Last week with the kindergarteners, I spent most of the time working on their number sense by using manipulatives. During the previous week, some of the students had completed an activity with number cards and marbles, in which students select a number card, say the number printed on the card, and show that number of marbles. Higher ability students also were asked what one or two more or less than a certain number was in this activity, a concept that helps set the foundation for addition and subtraction. The classroom teacher and I realized how flexible this activity was, so we decided it could be used for all ability levels in the class. I adapted the activity for lower ability levels by using only cards with the numbers 1-10 on them and not advancing to the more challenging concept of taking away or adding marbles. For the higher ability students, the numbers 11-20 or higher were used, and the students were asked questions about one or two more and less, in order to fit their higher skill levels. This flexibility, and the ability to assess students’ counting, number recognition, and more/less understanding, make this a valuable activity for each of the students to complete before moving on to more challenging concepts using different manipulatives or available technological resources.
The number card and marbles activity assesses some of the same skills in students as the Count/Sort game on the iPods and computers. Both activities test students’ counting skills with any set of numbers between 1 and 30 depending on ability level; Count/Sort has students count virtual chips on the computer or iPod screen, while the more hands-on marbles activity allows students to physically count the correct number of marbles. For this skill, students may have a slight advantage learning by counting marbles because they give the student actual manipulatives to physically count and organize, which is more difficult to do with the computer mouse or touch-screen iPod. Each of these activities also gives students a chance to demonstrate their number recognition abilities, but the activity using manipulatives is far more accurate and successful in assessing this skill. Count/Sort only gives students two numbers to recognize after counting the chips, so it is easy for almost all students to correctly guess the number, even if they do not know which number it actually is. This limits their ability to show their skills in number recognition, but starting the marbles activity by recognizing the number on the card accurately shows if students can recognize any number between 1 and 20, or even higher. Finally, teaching students the concpet of more or less is much more successful with marbles, where the students can physically add or take away from a certain number, than it is in Count/Sort, where students have to imagine a chip being added to or taken away from the chips seen on the screen. Between these two relatively similar activities, the hands-on manipulatives seem to be the more successful learning material, but we will be comparing the advantages of several other manipulatives and computer programs throughout the year with these kindergarteners.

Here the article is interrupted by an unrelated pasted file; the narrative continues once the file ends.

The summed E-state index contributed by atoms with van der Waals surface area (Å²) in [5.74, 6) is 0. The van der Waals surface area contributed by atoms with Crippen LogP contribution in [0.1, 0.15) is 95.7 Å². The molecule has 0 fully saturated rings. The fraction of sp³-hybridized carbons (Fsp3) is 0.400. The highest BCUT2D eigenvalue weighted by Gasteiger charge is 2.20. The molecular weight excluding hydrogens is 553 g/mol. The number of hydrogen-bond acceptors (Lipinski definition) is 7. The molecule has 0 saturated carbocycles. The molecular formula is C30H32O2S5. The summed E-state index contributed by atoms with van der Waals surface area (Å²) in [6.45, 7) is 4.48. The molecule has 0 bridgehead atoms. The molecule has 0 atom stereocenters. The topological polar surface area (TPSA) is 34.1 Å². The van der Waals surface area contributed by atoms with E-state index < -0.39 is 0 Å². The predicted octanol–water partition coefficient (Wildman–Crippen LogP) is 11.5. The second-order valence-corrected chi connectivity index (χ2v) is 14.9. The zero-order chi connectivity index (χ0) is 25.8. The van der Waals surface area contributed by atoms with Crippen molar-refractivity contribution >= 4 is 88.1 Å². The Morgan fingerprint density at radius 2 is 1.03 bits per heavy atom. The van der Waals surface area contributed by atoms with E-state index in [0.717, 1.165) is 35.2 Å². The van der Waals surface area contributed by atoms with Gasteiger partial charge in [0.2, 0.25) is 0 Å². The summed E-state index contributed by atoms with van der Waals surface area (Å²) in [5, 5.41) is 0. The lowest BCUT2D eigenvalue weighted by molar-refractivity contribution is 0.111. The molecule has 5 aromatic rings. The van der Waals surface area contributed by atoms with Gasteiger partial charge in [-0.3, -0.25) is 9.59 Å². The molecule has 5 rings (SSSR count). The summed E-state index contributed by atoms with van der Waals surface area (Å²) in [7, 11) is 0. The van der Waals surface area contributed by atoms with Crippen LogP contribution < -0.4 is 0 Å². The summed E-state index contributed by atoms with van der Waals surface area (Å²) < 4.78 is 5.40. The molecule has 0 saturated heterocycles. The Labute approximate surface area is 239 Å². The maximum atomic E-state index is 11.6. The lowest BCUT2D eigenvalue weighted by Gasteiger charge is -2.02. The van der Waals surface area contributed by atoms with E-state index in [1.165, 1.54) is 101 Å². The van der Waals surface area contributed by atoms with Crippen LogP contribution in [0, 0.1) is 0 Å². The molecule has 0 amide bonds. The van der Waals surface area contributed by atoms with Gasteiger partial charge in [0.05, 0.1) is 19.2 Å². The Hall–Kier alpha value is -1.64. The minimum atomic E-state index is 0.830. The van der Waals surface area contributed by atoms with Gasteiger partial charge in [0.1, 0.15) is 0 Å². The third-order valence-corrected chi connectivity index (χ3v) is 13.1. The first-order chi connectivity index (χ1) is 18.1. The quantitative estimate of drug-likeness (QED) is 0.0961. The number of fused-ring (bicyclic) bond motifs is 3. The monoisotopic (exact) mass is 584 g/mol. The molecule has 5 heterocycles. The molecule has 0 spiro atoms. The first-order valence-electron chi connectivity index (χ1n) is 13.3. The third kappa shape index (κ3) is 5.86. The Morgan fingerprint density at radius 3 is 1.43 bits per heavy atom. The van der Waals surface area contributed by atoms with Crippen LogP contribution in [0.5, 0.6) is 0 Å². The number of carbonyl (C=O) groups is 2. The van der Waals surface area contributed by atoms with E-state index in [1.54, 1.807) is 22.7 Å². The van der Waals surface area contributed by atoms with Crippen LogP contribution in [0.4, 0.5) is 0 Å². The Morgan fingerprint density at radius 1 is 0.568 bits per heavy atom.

Posted on February 1st, 2011 by joshua-fahs
Filed under: Joshua Fahs